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Chicago’s recycling rate remains low, even as the pandemic increased the amount of household waste
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Chicago’s recycling rate remains low, even as the pandemic increased the amount of household waste

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Chicago's former blue bag recycling program, shown here in 2006, was controversial and had low participation. The city long ago moved to bin recycling, but the recycling rate has been stagnant at below 10%.

CHICAGO — Chicago’s household recycling rate is still stuck in the single digits despite Mayor Lori Lightfoot’s attempts to improve residents’ stubbornly low participation in the perennially underachieving recycling program.

Appearing for Streets and Sanitation’s City Council hearing on its 2022 budget proposal, Deputy Commissioner Chris Sauve delivered the annual bad news.

The amount of recycled refuse has increased during the pandemic as more people stay home. “The diversion percentage is staying constant, though. It stays in that 8% to 9% diversion range,” Sauve said.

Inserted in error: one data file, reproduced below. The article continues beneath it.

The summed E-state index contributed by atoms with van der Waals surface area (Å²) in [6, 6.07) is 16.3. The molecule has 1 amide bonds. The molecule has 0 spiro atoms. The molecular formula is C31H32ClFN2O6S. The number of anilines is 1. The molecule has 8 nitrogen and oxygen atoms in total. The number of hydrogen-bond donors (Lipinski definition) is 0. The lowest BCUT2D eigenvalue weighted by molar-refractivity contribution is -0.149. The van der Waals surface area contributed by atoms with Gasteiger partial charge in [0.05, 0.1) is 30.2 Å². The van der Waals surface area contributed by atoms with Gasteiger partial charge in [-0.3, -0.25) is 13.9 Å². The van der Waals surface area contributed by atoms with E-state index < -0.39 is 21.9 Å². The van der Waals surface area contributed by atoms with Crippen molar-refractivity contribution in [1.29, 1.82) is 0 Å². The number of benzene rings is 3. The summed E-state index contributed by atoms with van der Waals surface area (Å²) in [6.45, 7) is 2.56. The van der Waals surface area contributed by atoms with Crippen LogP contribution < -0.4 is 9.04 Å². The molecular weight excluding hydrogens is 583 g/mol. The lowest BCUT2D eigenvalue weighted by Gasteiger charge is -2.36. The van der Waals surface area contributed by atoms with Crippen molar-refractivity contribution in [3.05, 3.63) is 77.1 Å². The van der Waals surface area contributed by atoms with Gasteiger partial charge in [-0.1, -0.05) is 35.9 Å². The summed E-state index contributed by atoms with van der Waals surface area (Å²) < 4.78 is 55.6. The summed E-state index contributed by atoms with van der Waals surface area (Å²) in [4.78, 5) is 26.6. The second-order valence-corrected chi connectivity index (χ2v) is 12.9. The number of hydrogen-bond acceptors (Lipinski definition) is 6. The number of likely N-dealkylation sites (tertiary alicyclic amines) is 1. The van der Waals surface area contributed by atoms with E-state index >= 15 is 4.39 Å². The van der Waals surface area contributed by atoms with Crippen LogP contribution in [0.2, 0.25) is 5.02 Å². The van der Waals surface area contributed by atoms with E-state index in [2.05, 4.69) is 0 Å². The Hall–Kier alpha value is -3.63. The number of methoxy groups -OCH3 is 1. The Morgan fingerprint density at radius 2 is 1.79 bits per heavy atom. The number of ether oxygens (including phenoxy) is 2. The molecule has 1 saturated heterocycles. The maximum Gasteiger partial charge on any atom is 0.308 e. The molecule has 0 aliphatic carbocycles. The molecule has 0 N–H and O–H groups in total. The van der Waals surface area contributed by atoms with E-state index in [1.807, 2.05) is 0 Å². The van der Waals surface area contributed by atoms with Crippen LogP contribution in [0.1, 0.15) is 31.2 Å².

That’s the same number so far this year as the end of 2020, before the mayor announced an $80 million, three-year contract in April with a new recycling company, LRS, aimed at improving the abysmal recycling participation.

Chicago’s household recycling, which is picked up in the blue carts in city alleys, has actually decreased from 11% in 2014, at a time many other American cities are seeing their recycling rates improve.

After five years of legal battles, gentrification concerns and a federal review, Barack and Michelle Obama attended a celebratory groundbreaking Tuesday.

The recycling rate — also called the diversion percentage — is the percentage that’s recycled from the total amount of refuse that’s collected from bins outside Chicago single-family homes and apartment buildings with four or fewer units. Larger apartment and commercial buildings are responsible for their own trash and recycling pickup through private contractors.

Streets and Sanitation will have a bigger budget to more quickly replace broken or stolen garbage and recycling carts in 2022, a result of Lightfoot’s finance team agreeing to grant the department an extra $900,000, according to Acting Commissioner Cole Stallard.

Aldermen also leaned on Stallard on Tuesday to more quickly trim and remove dead trees, and pressed for better rat eradication efforts in neighborhoods citywide.

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